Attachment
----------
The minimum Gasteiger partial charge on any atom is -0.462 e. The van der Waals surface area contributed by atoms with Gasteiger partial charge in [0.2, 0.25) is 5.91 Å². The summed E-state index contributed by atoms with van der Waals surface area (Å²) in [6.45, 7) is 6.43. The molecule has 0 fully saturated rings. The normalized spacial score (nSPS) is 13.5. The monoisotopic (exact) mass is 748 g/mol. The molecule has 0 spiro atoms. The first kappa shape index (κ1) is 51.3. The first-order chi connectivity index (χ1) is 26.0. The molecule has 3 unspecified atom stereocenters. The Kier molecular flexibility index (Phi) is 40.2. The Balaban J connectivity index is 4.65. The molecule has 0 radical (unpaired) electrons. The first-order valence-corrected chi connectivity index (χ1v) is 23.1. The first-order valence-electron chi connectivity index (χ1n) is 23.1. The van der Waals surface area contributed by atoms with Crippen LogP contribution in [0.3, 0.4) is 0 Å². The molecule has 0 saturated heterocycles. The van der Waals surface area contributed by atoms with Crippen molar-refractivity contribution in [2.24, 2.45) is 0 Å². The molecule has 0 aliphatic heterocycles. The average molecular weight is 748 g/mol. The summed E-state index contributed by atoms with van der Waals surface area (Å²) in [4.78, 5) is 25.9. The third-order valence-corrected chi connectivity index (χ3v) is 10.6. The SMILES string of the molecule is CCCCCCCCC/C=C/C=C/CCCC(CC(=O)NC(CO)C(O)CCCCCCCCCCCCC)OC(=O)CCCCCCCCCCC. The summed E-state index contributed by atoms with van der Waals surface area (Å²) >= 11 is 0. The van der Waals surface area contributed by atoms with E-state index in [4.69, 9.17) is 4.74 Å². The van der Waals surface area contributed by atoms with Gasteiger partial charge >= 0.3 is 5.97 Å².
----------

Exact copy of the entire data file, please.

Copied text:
The minimum Gasteiger partial charge on any atom is -0.462 e. The van der Waals surface area contributed by atoms with Gasteiger partial charge in [0.2, 0.25) is 5.91 Å². The summed E-state index contributed by atoms with van der Waals surface area (Å²) in [6.45, 7) is 6.43. The molecule has 0 fully saturated rings. The normalized spacial score (nSPS) is 13.5. The monoisotopic (exact) mass is 748 g/mol. The molecule has 0 spiro atoms. The first kappa shape index (κ1) is 51.3. The first-order chi connectivity index (χ1) is 26.0. The molecule has 3 unspecified atom stereocenters. The Kier molecular flexibility index (Phi) is 40.2. The Balaban J connectivity index is 4.65. The molecule has 0 radical (unpaired) electrons. The first-order valence-corrected chi connectivity index (χ1v) is 23.1. The first-order valence-electron chi connectivity index (χ1n) is 23.1. The van der Waals surface area contributed by atoms with Crippen LogP contribution in [0.3, 0.4) is 0 Å². The molecule has 0 saturated heterocycles. The van der Waals surface area contributed by atoms with Crippen molar-refractivity contribution in [2.24, 2.45) is 0 Å². The molecule has 0 aliphatic heterocycles. The average molecular weight is 748 g/mol. The summed E-state index contributed by atoms with van der Waals surface area (Å²) in [4.78, 5) is 25.9. The third-order valence-corrected chi connectivity index (χ3v) is 10.6. The SMILES string of the molecule is CCCCCCCCC/C=C/C=C/CCCC(CC(=O)NC(CO)C(O)CCCCCCCCCCCCC)OC(=O)CCCCCCCCCCC. The summed E-state index contributed by atoms with van der Waals surface area (Å²) >= 11 is 0. The van der Waals surface area contributed by atoms with E-state index in [4.69, 9.17) is 4.74 Å². The van der Waals surface area contributed by atoms with Gasteiger partial charge >= 0.3 is 5.97 Å².